Worship Day 2 #UCA22
May 7, 2022
Dwelling in Love with all Creation
Day 2 of the reconvened Assembly began in worship with an Acknowledgment of Country sung in the language of the Gubbi Gubbi People, led by Megan Laurie-Thomson and the Assembly band.
Like the online meeting of the Assembly last year, students from Nungalinya College in Darwin are leading the Bible Reflections for the reconvened meeting, sharing their wisdom and insights on the 16th Assembly theme Dwelling in Love, informed by the Bible verses John 1, John 15 and 1 Corinthians 13.
In preparation for the studies, students engaged in group Bible Studies facilitated by Rev Michelle Cook, reflecting on the sharing of the Lord’s Supper, and the context of ‘I am the vine, you are the branches’. As part of their reflection, they washed each other’s feet and thought about the connection between serving and connecting with Jesus.
As the time for Bible Reflections began, 16th Assembly members were first invited to reflect on John 1 through the creative lens of First Nations students at Nungyalinya College with a video presentation of artworks by the students titled “Creating in Love”. This was followed by a reading of John 1 was in many First Nation languages recorded on video by the Nungyalinga students last year.
A Bible Reflection was led in person by Pastor Kirsty Burgu. A Ngarinyin Worrorra woman, Kirsty was born at and is the Uniting Church Pastor at Mowanjum in Western Australia. She is an active artist with the Mowanjum Art and Culture Centre and was a finalist in the prestigious Blake Prize in 2021.
Kirsty spoke about her painting called the Creation Story, beautifully weaving together the creation stories she has learnt from her ancestors and her Christian faith.
In the painting, Kirsty depicts two Wandjina Idjair - the father (God) and Wodjin - the son (Jesus). Kirsty shared a story about how she first came to make links between the Creation stories of her own Aboriginal culture with her faith in Jesus.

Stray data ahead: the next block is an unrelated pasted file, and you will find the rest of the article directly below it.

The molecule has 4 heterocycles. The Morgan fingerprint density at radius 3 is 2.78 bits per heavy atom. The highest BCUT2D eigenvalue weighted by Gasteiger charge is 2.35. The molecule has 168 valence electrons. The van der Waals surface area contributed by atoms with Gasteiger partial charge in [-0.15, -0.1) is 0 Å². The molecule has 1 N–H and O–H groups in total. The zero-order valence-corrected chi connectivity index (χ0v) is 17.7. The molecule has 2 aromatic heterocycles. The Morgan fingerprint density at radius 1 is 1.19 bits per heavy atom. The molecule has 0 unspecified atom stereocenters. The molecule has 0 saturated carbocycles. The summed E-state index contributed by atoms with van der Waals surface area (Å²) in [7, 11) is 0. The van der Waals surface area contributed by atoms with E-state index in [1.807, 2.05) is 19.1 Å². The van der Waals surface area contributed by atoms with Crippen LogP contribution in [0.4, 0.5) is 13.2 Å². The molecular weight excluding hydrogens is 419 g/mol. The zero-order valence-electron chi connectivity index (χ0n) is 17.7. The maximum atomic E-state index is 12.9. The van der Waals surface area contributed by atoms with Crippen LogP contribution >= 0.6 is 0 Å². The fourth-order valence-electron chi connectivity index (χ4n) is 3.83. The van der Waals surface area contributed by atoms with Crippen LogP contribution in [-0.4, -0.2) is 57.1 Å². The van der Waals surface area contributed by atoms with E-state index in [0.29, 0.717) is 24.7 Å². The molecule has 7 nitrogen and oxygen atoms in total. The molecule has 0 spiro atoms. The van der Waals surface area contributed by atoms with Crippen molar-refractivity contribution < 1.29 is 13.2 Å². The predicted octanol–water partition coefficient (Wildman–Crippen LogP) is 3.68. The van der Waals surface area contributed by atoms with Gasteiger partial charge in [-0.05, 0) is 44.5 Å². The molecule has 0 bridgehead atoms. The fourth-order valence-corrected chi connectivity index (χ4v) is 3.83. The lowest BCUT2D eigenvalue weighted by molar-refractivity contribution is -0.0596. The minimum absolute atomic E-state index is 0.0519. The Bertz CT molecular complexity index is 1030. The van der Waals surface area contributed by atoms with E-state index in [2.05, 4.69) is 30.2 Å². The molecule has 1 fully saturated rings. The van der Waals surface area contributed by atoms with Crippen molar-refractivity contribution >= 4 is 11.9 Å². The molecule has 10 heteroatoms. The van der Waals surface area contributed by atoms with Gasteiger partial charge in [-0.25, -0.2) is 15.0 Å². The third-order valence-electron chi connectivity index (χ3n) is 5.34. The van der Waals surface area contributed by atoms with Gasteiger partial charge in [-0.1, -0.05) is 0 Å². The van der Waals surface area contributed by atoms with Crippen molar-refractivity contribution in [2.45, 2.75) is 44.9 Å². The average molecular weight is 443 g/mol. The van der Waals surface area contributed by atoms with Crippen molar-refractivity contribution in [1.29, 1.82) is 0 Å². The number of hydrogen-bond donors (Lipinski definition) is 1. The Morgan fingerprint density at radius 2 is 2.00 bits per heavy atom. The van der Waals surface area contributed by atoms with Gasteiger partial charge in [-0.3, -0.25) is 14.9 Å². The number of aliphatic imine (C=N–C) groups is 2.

Growing up, Kirsty said she didn’t know about Wodjin - the son. “A friend said to me, ‘where does Jesus fit in your creation story?’ and I didn’t have an answer because I didn’t know.”
“I was sitting down and a paper flew in front of me and it talked about Wodjin and how he is the son of Idjair and I thought, here is Jesus.”
“We don’t think about it, but all our stories connect with the Bible, I have my Jesus here, this Wandjina.”
Kirsty described how the painting depicts three figures symbolising the language groups from the West Kimberley of Western Australia as well as Jilinya, the mother of all people. Two snakes in the middle of the picture represent how the land, rivers and water ways were made and the world began to turn.
“All Indigenous people, before we are born, we are given an Ungud – a spiritual animal or landscape or it could even be tiniest insect,” Kirsty reflected.
“We are connected to creation. We listen to what the birds and animals are telling us. They can alert us to what is happening, when it’s going to rain, when that animal is fat to hunt, and we hunt what is in season, which is more sustainable.”
“We are the caretakers of this land, we hear it crying out to tell us when something is wrong, and we’d like to let other people know to help us to look after our Country.”
“I’m sure you have Unguds too. It doesn’t just happen to our folk. We are attuned to nature, are you attuned to nature? Are you taking notice of what is happening right in front of your eyes?
“Pay attention to nature and to all of creation.”
Northern Synod members again led 16th Assembly members in the joyful strains of I Can Do All Things in Djambarrpuyŋu, Kriol and English. The song is written by Rev Dr Maratja Dhamarrandji.
In a time of prayer, members of the 16th Assembly were invited to pray with one another using words Assembly members had shared on prayer cards at the first online meeting of the Assembly in 2021.
The time of worship closed in song. We will continue to learn from the wisdom of Nungalinya students at worship tomorrow. In the meantime you can read the full Bible reflections booklet here.
Nungalinya College is formally supported by the Anglican, Uniting and Catholic churches of the Northern Territory and is located in Casuarina, a northern suburb of Darwin. Since 1974, Nungalinya College has been equipping men and women of Australian First People’s groups for leadership roles in churches and communities. Find out more